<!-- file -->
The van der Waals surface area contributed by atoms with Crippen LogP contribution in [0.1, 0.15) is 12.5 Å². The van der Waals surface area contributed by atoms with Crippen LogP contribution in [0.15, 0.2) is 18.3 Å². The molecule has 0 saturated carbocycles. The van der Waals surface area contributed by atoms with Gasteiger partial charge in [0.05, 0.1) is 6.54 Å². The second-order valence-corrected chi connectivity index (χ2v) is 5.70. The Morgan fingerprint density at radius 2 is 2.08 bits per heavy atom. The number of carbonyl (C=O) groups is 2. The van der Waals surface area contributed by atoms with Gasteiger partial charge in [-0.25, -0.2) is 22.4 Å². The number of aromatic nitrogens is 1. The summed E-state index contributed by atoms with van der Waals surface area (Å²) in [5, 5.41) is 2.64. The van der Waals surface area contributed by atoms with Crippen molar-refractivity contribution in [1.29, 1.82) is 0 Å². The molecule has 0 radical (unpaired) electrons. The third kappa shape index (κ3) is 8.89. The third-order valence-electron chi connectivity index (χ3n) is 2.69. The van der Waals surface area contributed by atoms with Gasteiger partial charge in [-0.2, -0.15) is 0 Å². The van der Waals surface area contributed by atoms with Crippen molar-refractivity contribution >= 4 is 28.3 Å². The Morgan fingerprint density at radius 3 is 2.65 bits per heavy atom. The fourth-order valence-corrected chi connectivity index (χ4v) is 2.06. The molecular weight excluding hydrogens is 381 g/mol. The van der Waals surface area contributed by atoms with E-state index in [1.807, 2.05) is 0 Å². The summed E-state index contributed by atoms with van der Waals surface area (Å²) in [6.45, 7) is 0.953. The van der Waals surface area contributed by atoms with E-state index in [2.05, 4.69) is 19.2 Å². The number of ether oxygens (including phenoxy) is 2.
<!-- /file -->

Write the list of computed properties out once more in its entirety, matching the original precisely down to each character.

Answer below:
The van der Waals surface area contributed by atoms with Crippen LogP contribution in [0.1, 0.15) is 12.5 Å². The van der Waals surface area contributed by atoms with Crippen LogP contribution in [0.15, 0.2) is 18.3 Å². The molecule has 0 saturated carbocycles. The van der Waals surface area contributed by atoms with Gasteiger partial charge in [0.05, 0.1) is 6.54 Å². The second-order valence-corrected chi connectivity index (χ2v) is 5.70. The Morgan fingerprint density at radius 2 is 2.08 bits per heavy atom. The number of carbonyl (C=O) groups is 2. The van der Waals surface area contributed by atoms with Gasteiger partial charge in [-0.25, -0.2) is 22.4 Å². The number of aromatic nitrogens is 1. The summed E-state index contributed by atoms with van der Waals surface area (Å²) in [5, 5.41) is 2.64. The van der Waals surface area contributed by atoms with Crippen molar-refractivity contribution in [1.29, 1.82) is 0 Å². The molecule has 0 radical (unpaired) electrons. The third kappa shape index (κ3) is 8.89. The third-order valence-electron chi connectivity index (χ3n) is 2.69. The van der Waals surface area contributed by atoms with Gasteiger partial charge in [-0.2, -0.15) is 0 Å². The van der Waals surface area contributed by atoms with Crippen molar-refractivity contribution >= 4 is 28.3 Å². The Morgan fingerprint density at radius 3 is 2.65 bits per heavy atom. The fourth-order valence-corrected chi connectivity index (χ4v) is 2.06. The molecular weight excluding hydrogens is 381 g/mol. The van der Waals surface area contributed by atoms with E-state index in [1.807, 2.05) is 0 Å². The summed E-state index contributed by atoms with van der Waals surface area (Å²) in [6.45, 7) is 0.953. The van der Waals surface area contributed by atoms with E-state index in [2.05, 4.69) is 19.2 Å². The number of ether oxygens (including phenoxy) is 2.